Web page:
One day I went to Nolansburg on business about lumber for prison camp and ties. It was a begging errand — wanted the owner to donate $157, cost of flooring, and instead he gave $500 and pledge of $100 for camp. He was a lovely man.
Tonight I am going to Old Log for supper with Miss Sandstrom. She went as far as Cincinnati this week with Mrs. de Long and Miss Helen de Long and brought back sausage. They took Mrs. de Long [mother of Ethel and Helen ?] to a sanitarium in Asheville. She has been wretched all winter – had to carry her over mountain on a stretcher.
Next Thursday Miss Gaines and I are going to Mrs. Creech’s for dinner. She is planning all sorts of good things.
I may go to Middlesboro with five boys to a conference next Saturday, spending Sunday at Lincoln Memorial. Mrs. Zande asked me to go but they are waiting for particulars about meeting.
This week two mornings I papered Uncle John, the fiddler’s house. With a teaspoon mixed the flour paste in the only wash basin and applied with a shaving brush. It was a job, I tell, but it is nearly done. One room, no windows, it makes it a lot lighter.
A Miss Wright [Ethel Wright, teacher], lovely girl, friend of Miss Norma Geier’s, is here now, so we both wrote Miss Norma to come. You call her and tell her we are expecting her.
My arm is getting along fine. It tires easily but I try not do much with it so it is getting stronger all the time.
I will enclose check for $8.25. $4.75 is yours for bathrobe and have Jeannette with $3.50 buy at Wurlitzer’s one large record book $1.50, and two records — the Paulist choir one that we have “[Vue?] Jesu” – the loveliest one — and Gluck and [Reiner’s/] “Au Claire de la Lune”. One is $1.00 and one $.85. They will send and insure from store.
Good-bye, Love, Marguerite
LETTER 8 – (1920?) – [images 047-056]
Dear Mother – The way I travel around the country. Have just sent the six boys out to see Pineville. I took them everyplace I could think of — moving picture show (no show, but we went inside and saw what we could), tried the church doors, saw school and this hotel (Continental). Now they have gone to watch them work on the court-house.
We got in at 1:30 and we leave at 6:18. I will stay at Harlan this night but the boys will cross over the mountain. We left Lincoln [University] at 10 this morning, walking to Cumberland Gap for train. Had two hours to wait at Middlesboro so we went through the school and all thru an old big hotel. I went in and told the proprietor the boys had never seen a big hotel and he took us everywhere to the very top floor. We sat at a counter, having egg, ham sandwiches, pie, etc., for lunch. Malcolm, a lovely boy, sat there grinning for all he was worth saying “I’m sure happy and hit only cost me 25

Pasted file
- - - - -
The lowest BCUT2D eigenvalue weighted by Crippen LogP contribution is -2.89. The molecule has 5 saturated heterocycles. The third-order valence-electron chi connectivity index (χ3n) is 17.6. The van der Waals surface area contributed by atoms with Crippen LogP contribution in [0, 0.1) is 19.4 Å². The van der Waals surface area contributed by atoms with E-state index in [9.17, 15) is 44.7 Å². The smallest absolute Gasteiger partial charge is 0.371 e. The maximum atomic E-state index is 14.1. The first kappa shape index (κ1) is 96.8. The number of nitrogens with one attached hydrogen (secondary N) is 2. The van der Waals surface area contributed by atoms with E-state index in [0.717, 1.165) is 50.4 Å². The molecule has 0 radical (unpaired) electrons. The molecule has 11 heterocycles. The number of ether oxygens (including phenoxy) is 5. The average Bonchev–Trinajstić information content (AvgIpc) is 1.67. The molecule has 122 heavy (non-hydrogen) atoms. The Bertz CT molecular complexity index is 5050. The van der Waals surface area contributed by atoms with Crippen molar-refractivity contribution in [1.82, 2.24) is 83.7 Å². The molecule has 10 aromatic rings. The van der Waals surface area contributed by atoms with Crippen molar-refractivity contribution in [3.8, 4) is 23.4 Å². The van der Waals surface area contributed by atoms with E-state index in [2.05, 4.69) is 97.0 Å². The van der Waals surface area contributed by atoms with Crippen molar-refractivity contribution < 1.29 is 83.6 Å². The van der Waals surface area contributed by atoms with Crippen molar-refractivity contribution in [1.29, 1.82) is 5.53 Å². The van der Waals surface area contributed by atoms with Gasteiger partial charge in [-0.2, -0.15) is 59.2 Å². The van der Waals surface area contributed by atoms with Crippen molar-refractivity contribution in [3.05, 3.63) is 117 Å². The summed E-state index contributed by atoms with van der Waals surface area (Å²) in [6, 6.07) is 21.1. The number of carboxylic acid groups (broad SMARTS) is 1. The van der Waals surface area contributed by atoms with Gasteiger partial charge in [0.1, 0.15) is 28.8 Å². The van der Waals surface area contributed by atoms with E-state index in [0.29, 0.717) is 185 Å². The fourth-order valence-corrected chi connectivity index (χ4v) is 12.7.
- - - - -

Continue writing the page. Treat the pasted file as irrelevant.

cents”. This was his first train ride, automobile ride and picture show.
To start at the beginning we left Pine Mt. Friday afternoon in the pouring rain. It had rained four days and the creeks were raging torrents. I have never seen anything like them. We had to stay on the south side of our little creek all the way to the trail for we couldn’t ever cross it. It was just dark when we got to the track. Two of the boys and I stayed at Chad Lewis’s — the nicest place. I had a room alone. We had lots of fun that night. I took the alarm clock for we had to get up at 4 a.m. I awakened at 12:35 and didn’t go back to sleep – just waited for clock. It was pouring and as dark as Egypt’s night. I washed under the roof drippings. At 4:30 we started down the track. It was so weird with just the lantern light and the river raging so we couldn’t hear each other speak. I had rubber boots on and raincoat. My shoes were in my pockets. J’s dress and blue coat tied in rubber and in a meal poke — How different from traveling in an automobile and riding in pullman.
In the tiny station we sat on meal sacks — ten men and I — pouring outside and nearly as much within. Halfway to Pineville light came. At Oulu we waited part of the time in crowded dressing room and part of the time without, for our fast train for Middlesboro. Malcolm said “Hit seems like this one outruns the other.” It was eight when we got to Middlesboro. As the boys’ money was limited I knew they wouldn’t want to go to a hotel for breakfast so in the back of an Italian grocery store we had bananas, ham sandwiches and milk.